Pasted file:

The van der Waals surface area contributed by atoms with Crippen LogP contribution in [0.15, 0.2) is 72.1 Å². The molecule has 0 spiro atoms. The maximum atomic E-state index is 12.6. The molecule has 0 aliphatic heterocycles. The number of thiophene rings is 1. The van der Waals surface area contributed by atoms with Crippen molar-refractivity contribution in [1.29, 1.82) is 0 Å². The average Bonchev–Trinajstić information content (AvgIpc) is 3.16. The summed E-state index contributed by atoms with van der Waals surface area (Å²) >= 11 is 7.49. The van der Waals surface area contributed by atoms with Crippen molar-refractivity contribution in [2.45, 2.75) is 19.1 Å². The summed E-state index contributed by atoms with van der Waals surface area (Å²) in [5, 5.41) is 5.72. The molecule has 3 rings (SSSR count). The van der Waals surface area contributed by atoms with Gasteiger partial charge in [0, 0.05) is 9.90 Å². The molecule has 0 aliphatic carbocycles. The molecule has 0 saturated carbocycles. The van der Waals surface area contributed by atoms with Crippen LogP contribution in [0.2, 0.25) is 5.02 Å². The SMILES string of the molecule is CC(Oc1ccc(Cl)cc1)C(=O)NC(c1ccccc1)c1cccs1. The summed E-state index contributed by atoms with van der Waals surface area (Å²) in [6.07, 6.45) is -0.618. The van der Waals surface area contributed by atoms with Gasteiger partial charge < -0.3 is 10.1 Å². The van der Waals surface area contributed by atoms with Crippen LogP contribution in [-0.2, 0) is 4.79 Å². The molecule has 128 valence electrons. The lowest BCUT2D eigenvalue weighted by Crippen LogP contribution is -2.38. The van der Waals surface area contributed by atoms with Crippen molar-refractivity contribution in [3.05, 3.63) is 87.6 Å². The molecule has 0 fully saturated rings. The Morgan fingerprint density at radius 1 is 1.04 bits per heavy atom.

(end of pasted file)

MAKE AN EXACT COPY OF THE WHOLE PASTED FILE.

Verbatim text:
The van der Waals surface area contributed by atoms with Crippen LogP contribution in [0.15, 0.2) is 72.1 Å². The molecule has 0 spiro atoms. The maximum atomic E-state index is 12.6. The molecule has 0 aliphatic heterocycles. The number of thiophene rings is 1. The van der Waals surface area contributed by atoms with Crippen molar-refractivity contribution in [1.29, 1.82) is 0 Å². The average Bonchev–Trinajstić information content (AvgIpc) is 3.16. The summed E-state index contributed by atoms with van der Waals surface area (Å²) >= 11 is 7.49. The van der Waals surface area contributed by atoms with Crippen molar-refractivity contribution in [2.45, 2.75) is 19.1 Å². The summed E-state index contributed by atoms with van der Waals surface area (Å²) in [5, 5.41) is 5.72. The molecule has 3 rings (SSSR count). The van der Waals surface area contributed by atoms with Gasteiger partial charge in [0, 0.05) is 9.90 Å². The molecule has 0 aliphatic carbocycles. The molecule has 0 saturated carbocycles. The van der Waals surface area contributed by atoms with Crippen LogP contribution in [0.2, 0.25) is 5.02 Å². The SMILES string of the molecule is CC(Oc1ccc(Cl)cc1)C(=O)NC(c1ccccc1)c1cccs1. The summed E-state index contributed by atoms with van der Waals surface area (Å²) in [6.07, 6.45) is -0.618. The van der Waals surface area contributed by atoms with Gasteiger partial charge < -0.3 is 10.1 Å². The van der Waals surface area contributed by atoms with Crippen LogP contribution in [-0.2, 0) is 4.79 Å². The molecule has 128 valence electrons. The lowest BCUT2D eigenvalue weighted by Crippen LogP contribution is -2.38. The van der Waals surface area contributed by atoms with Crippen molar-refractivity contribution in [3.05, 3.63) is 87.6 Å². The molecule has 0 fully saturated rings. The Morgan fingerprint density at radius 1 is 1.04 bits per heavy atom.